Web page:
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09.05.09 07:14 Age: 9 yrs

The quike finally hits the road!

By: Roger and Megan

A test ride of the newly re-built quike through the streets of Astana with our posse

The clincher in our decision to start our journey from Astana was the Kazakhstan National Unity holiday celebrated on May 1. It is a fesitval where all the nationalities that call Kazakhstan home get a chance to express and celebrate their culture. People come from all the corners of Kazakhstan to represent their cultures at this important event. For our excursion on May 1, Arsen and his friends had arranged that a convoy of bikes would escort us around the city to attend the multitude of events that were being held that day. However, we were limited to only 10 cyclists, as there is a law in Astana that the largest number of bikes allowed to ride in a group is 10. This is odd because in the week spent in Astana, we hadn't even yet seen 10 cyclists on the road, let alone at the same time, in one group! So you can imagine that having a convoy of 10 bikes on the road was a pretty big deal for the Astana cycling community.

Despite the main parcels of for the Quike (the frame and the tools!) only arriving the previous day, so we had been working around the clock without (much) sleep in order to have it rolling by 9 am, the designated start time for the ride. During the night we had several misadventures due to tiredness. For example, at one stage, after being given the task of attaching one large chainring to the bottom bracket assembly, Roger had somehow ended up with a crank puller (why? who knows) stuck on the crank. By 5am we had decided to call it quits and wake up again at 7 am to complete a few essential bits (steering, brakes, seats...). After getting cracking on this, it seemed that 9 am was arriving upon us way to quickly, and the first of the bike possee started rolling in.

The Astana biking crew were all very interested in seeing the Quike and helped out a bit with our last minute assembly jobs. By about 10.30 am the convoy finally headed out of the driveway out into the street. However, after the first few metres we noticed a metallic clunk every revolution of the wheel, and suspected that the sound was something hitting the disc brake rotors. So we stopped and hunted around but couldn't find anything wrong. We then tightened the bolts on the calipers and the problem still remained! Then we detached and re-attached the rear wheel, but alas, still the clinking. The quick solution was to just detach the brake caliper itself and take a better look at the problem later. So we were down to 3 brakes for the day's ride.

The next problem Roger noticed was that the steering was vague and wobbly. This reminded Megan that she'd forgotten to tighten the whole steering apparatus, so that had to be fixed at our first stop for the day.

Throughout the day, we visited half a dozen different outdoor venues (by the way, it was lovely weather on the day) where music, dancing and food of the different nationalities were on display. At one venue, after feasting on some Shaslik (meat on stick, barbecued over the coals of a tree only found in Central Asia), we were interviewed by three different TV station crews, with Bakhutjan and Arsen playing interpreters for the day. They even set up some footage of us doing a ride-by past the camera. At another venue, we found the children's celebration headquarters, with games and races in the garden. Here, we wre approached by an English-speaking girl who had recognised us from a national weekly newspaper called Info-Ces. This was a surprise to us, as we had not ever been interviewed by that newspaper, so were curious as to where they'd obtained their information!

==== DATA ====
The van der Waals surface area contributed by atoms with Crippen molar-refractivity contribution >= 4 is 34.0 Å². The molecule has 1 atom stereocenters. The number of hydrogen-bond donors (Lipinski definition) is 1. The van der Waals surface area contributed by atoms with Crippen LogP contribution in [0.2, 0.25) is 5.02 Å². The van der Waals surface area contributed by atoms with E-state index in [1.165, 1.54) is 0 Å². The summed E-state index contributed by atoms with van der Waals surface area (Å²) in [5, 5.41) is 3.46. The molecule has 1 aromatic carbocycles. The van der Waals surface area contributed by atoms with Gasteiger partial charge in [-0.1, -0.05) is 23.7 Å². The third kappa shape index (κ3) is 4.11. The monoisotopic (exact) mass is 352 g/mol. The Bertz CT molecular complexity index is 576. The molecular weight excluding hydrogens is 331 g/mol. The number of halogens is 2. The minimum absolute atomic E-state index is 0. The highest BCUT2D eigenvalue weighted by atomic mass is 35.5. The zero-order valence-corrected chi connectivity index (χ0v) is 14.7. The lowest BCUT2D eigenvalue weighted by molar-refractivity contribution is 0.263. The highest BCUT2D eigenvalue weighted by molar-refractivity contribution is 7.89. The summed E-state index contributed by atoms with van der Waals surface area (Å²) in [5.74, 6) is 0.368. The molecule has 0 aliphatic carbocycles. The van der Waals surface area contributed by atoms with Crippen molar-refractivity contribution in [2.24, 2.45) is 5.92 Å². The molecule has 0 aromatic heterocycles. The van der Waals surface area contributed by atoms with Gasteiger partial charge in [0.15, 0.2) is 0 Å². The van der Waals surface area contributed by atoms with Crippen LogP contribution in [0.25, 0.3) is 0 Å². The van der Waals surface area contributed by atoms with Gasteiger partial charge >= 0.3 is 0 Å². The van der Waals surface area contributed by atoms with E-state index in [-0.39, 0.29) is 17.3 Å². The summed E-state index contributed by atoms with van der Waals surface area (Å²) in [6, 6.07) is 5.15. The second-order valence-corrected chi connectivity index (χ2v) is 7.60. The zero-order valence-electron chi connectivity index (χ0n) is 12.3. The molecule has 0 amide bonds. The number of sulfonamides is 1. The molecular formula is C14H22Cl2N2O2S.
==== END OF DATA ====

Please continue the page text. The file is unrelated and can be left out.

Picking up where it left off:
After the festivities, we continued our ride through the city to visit some important cultural and historical landmarks throughout Astana, such as the Baiterek and the Pyramid. However, by now we were absolutely exhausted, as we'd only had 5 hours sleep in the past 72 hours, and still had more riding around to do! After a few more hours of riding around and getting sunburnt it was back to Arsen's place to finish the rest of our packing and construction so we could finally leave on our expedition. After considering how much work we still had to do, we decided that a May 2nd departure was a bit too ambitios, so moved it forward to May 3rd. We also met up with Vitaliy again, this time to copy across some important GPS waypoints of unique archaeological/anthropological sites. He also kindly helped us to get our own GPS mapping working properly. Until then, we kept having it pop up with us somewhere in the Atlantic ocean, when we were quite sure we were in Kazakhstan. After re-calibrating the maps with the correct UTM settings, things started working well and we had yet another backup for our own navigation through the steppe. Vitaliy also gave us some more names of valuable contacts, including a German ornithologist working at Korgalzhin (the first main landmark on our route from Astana).

Since we had decided to not depart the next day, we actually got some sleep on Friday night. This was fortunate, as Roger was starting to feel the onset of a headcold, which would've been excarbated by yet another all-nighter.

But when Saturday arrived, we had a long list of last minute running around to do, including lots more sorting and packing, plus updates to the website. The day went far too quickly and we were working until 2 am yet again, but still optimistic of our chances to head off by 9 am that morning....

[posted 10/9/09 by TK]